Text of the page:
During most of Geno’s career the Huskies were a contender, but they certainly didn’t have a monopoly on the game. Pat Summitt’s Vols were every bit as good as Uconn. When the Vols won the 2008 title, they had eight titles to the Huskies’ five. Since then, the Vols have not returned to the Final Four due in large part to Summitt’s tragic dementia. Between 2011 and 2013, Notre Dame was the Huskies’ big foil, beating Uconn seven out of eight times, including twice in the Final Four. The last three years, however, Uconn has been unpeered, going 116-1 and finishing an unprecedented foutpeat. Geno is the king of the women’s basketball world, and as of right now there aren’t any serious challengers. So if Geno wants five of his players on the Olympic team and just one Vol (there would be an outrage if Tamika Catchings didn’t make it), who is the committee to say no? To be fair: Geno does not officially the make the call. There’s a separate committee that makes the personal decisions. But I worry that the committee, like our country’s electoral college, is just a rubber stamp. I think Geno had a lot to do with this. He may be on record praising Summitt and Tennessee, but deep down inside he still feels a lot of animosity for his old rival (even though the teams haven’t played each other in years). There’s no way to prove it for sure, but I think this is a fair speculation. So, what does this all mean?
One could argue this incident will hurt Geno’s reputation, but I don’t think that really matters. Geno clearly doesn’t care what others think about him, has good job security and won’t be coaching for much longer anyways. This is almost certainly his last turn as Olympic coach. Some say the silver lining is Parker will come out with a chip on her shoulder and play inspired this year. I can see this being true in the short term. But as I’ve written before, I think, in the four months until the playoffs, hedonic adaptation will set in. Parker will eventually get over being left off the team, and whatever bitterness she feels over this (she has taken the high road in her public statements) will abate. And that’s best for her long term health, though it may not make for as fun a storyline. There’s no need to shame or ridicule Geno (and certainly not his Olympic players)-he did what anyone with too much power would do. As the classic saying goes, “Power tends to corrupt, and absolute power corrupts absolutely”. The lack of parity in the women’s game created an imbalance in power, with one team-and one man-in complete control. But the good news is this isn’t our eternal fate. Parker, and average women’s basketball fans, are not forever chained to a rock of bondage.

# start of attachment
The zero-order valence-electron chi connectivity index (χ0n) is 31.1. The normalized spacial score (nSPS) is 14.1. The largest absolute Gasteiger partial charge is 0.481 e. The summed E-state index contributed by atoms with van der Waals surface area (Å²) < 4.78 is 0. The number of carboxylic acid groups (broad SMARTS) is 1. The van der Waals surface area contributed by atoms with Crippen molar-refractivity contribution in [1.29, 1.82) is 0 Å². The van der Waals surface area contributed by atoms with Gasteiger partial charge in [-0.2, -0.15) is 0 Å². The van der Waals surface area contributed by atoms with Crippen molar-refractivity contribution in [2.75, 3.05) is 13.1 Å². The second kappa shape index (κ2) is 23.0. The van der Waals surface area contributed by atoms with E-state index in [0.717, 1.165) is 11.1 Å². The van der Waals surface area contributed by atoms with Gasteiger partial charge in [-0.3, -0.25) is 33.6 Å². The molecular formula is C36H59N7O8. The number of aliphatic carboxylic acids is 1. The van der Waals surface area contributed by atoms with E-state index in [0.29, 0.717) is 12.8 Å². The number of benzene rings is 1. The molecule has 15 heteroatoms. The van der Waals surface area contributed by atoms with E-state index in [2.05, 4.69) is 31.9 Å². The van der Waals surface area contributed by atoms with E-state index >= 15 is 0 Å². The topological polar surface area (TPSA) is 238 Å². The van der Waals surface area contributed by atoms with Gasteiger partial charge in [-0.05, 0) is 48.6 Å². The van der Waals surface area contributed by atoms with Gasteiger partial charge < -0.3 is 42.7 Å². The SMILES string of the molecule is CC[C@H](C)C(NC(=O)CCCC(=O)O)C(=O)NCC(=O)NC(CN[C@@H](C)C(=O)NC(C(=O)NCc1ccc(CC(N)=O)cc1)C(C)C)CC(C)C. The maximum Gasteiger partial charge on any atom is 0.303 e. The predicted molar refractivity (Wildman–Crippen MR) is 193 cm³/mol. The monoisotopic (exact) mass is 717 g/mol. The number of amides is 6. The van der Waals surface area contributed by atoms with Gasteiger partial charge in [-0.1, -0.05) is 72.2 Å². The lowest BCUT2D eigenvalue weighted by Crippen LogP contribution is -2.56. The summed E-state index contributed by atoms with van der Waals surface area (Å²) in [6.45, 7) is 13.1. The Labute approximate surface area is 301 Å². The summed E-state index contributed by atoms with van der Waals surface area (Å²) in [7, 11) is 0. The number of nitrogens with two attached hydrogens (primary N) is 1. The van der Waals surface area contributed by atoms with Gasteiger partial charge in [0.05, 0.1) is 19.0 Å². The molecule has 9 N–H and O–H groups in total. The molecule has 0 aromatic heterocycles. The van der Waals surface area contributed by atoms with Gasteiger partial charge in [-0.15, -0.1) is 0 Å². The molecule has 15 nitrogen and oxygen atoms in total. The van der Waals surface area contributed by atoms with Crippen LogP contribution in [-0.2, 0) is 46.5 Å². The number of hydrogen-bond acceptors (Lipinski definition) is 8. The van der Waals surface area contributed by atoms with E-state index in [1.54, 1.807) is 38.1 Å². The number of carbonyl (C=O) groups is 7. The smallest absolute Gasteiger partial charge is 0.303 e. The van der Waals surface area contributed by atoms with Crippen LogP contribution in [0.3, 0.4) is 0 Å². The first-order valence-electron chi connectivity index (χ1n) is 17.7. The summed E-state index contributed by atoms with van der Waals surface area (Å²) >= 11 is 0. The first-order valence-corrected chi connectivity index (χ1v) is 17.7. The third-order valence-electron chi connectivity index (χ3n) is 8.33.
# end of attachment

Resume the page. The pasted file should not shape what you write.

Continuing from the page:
In the short term, a team like Notre Dame or Baylor could end the Huskies’ 75 game winning streak or knock them off in the playoffs so a new champion can finally be crowned. Last year was an encouraging sign for parity in the game, with three teams making their first Final Four appearance. If Notre Dame or Maryland (who has a stupendous recruiting class) can string together a few titles, perhaps Brenda Frese or Muffet McGraw could start to command influence in the same ballpark as Geno. And no matter what, Geno’s dominance will only last a little while longer. No matter who the Huskies’ new coach is, he or she will not have the same history of success or the same snarky temperament as Geno. Uconn could still be a power, but the new coach would not call all the shots in the women’s game. But for now, fans just have to stew in the disappointment of a great player being treated unfairly. I love the Huskies to death, but in the end, as Spock so eloquently put it in Star Trek II: “the needs of the many, outweigh the needs of the few, or the one”. Geno was put in charge of the Olympic game, and needed to take the consideration of the entire game into consideration. By leaving Parker out, he failed to do this. Sorry Geno, but: you made the wrong call.
You can follow me on Twitter @JeffreyNewholm and our blog @NutsAndBoltsSP.